By Tom Aldrich, Chief Strategy Officer, 360 Privacy
The Corporate Transparency Act (CTA) became law in the United States as part of the National Defense Authorization Act for FY2021. This landmark legislation is aimed to combat illicit activities such as money laundering, tax evasion, and fraud by requiring certain entities to disclose their Beneficial Owners (BOs) to the likes of the Financial Crimes Enforcement Network (FinCEN). While the intention of the act was noble in its creation, the broader implications of the law for the general public are likely to host a swath of critical impacts – such as for the case of investors, who would typically rather have transactions shielded from the public eye. Let’s take a closer look at how these new disclosure requirements and how they relate to the access and privacy considerations for families, family offices, legal teams, and operational risk management personnel.
Understanding what the CTA entails
According to the legislation, which goes into effect Jan. 1, 2024, virtually every legal entity (incorporated, organized, or registered to do business in a state) must disclose information relating to its owners, officers, and controlling persons with FinCEN - or face criminal and civil penalties for failing to comply with the new reporting requirements. A reporting company (defined as domestic and foreign privately held entities) must divulge the names, dates of birth, home address, unique identifying numbers (i.e. passport or driver’s license number), and accompanying images of the aforementioned unique identifying number of these individuals. The combination of such information moves an individual from being “identifiable” to “identified,” which sparks the debate between proactive security measures taken by the government versus the rights of individuals to remain private.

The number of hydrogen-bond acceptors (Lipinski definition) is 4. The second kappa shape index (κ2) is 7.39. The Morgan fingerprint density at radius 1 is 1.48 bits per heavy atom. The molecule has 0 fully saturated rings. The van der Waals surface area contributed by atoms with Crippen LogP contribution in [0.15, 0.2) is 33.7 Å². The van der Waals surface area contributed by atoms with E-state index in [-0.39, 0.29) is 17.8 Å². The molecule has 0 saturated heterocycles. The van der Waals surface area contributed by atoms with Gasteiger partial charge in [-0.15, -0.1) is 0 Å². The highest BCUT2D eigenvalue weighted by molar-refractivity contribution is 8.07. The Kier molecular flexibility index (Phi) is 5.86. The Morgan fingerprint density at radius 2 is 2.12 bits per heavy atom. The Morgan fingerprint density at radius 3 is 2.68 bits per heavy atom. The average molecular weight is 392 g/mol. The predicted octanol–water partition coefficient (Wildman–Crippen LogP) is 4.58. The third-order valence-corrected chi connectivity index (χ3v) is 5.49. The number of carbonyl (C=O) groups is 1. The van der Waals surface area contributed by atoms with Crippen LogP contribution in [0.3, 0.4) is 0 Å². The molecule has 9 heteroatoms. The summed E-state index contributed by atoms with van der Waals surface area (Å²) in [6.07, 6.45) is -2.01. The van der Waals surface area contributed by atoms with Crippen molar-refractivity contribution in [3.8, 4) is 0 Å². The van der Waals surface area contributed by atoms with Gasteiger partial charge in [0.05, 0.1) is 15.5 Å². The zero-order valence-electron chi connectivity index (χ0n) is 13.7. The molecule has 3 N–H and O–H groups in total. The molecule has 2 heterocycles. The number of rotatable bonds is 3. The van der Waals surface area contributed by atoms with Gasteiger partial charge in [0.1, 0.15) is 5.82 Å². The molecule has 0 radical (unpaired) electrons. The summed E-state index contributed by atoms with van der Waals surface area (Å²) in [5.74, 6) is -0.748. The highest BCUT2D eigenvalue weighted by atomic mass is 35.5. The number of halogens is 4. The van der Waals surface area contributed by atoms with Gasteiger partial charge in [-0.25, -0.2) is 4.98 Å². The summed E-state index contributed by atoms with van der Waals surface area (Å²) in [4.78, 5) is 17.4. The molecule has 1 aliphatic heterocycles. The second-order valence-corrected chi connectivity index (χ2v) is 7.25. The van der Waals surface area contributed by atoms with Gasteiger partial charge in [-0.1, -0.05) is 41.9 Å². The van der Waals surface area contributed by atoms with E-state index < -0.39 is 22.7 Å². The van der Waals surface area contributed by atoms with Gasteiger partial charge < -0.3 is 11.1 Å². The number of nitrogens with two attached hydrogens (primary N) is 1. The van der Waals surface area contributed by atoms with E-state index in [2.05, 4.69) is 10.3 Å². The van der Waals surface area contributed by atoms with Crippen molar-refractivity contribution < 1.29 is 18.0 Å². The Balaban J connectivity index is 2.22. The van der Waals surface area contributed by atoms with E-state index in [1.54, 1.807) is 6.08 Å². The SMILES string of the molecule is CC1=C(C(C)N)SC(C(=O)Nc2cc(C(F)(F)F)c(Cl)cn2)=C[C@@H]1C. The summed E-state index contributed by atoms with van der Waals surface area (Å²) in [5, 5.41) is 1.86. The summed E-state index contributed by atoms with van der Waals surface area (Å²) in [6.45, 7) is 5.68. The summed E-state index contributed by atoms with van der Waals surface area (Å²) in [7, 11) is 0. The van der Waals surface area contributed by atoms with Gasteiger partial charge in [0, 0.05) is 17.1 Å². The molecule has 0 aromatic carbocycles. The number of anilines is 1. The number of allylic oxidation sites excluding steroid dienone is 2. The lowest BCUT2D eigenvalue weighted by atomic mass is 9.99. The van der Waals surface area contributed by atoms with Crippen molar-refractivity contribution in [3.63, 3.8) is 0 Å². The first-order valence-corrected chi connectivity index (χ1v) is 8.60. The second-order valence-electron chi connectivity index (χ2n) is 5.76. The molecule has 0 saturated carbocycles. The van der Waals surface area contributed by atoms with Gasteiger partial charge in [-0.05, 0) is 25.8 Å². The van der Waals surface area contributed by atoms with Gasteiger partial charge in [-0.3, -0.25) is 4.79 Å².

Privacy concerns for the public
The first concern that comes to mind is one of access. According to this report issued by DLA Piper, reports filed with FinCEN “will not be accessible to the public and are not subject to requests under the Freedom of Information Act.” However, some federal agencies will have access by the nature of their work: national security, civil/criminal law enforcement, intelligence, the Department of Treasury, state/local law enforcement agencies, and financial institutions as part of KYC/AML compliance requirements. In states like New York, where the New York State LLC Transparency Act is currently sitting on Gov. Kathy Hochul’s desk for signature, BOs of Trusts, LLCs, LLPs, corporations, and other entities may very well be accessible through databases maintained by New York’s Secretary of State.
Considerations from the past and for the future
For BOs and reporting companies who will be required to adhere to the updated CTA disclosure requirements – or for those who are unsure about their newfound compliance requirements – it is important to note a few items:
Know the strategic and tactical compliance requirements of your financial institution(s) and advisory teams. If the “FinCEN Files” have taught us anything, it is that suspicious activity reports can be leaked to the public, even when transactions and structural changes to legal entities were compliant and/or legitimate.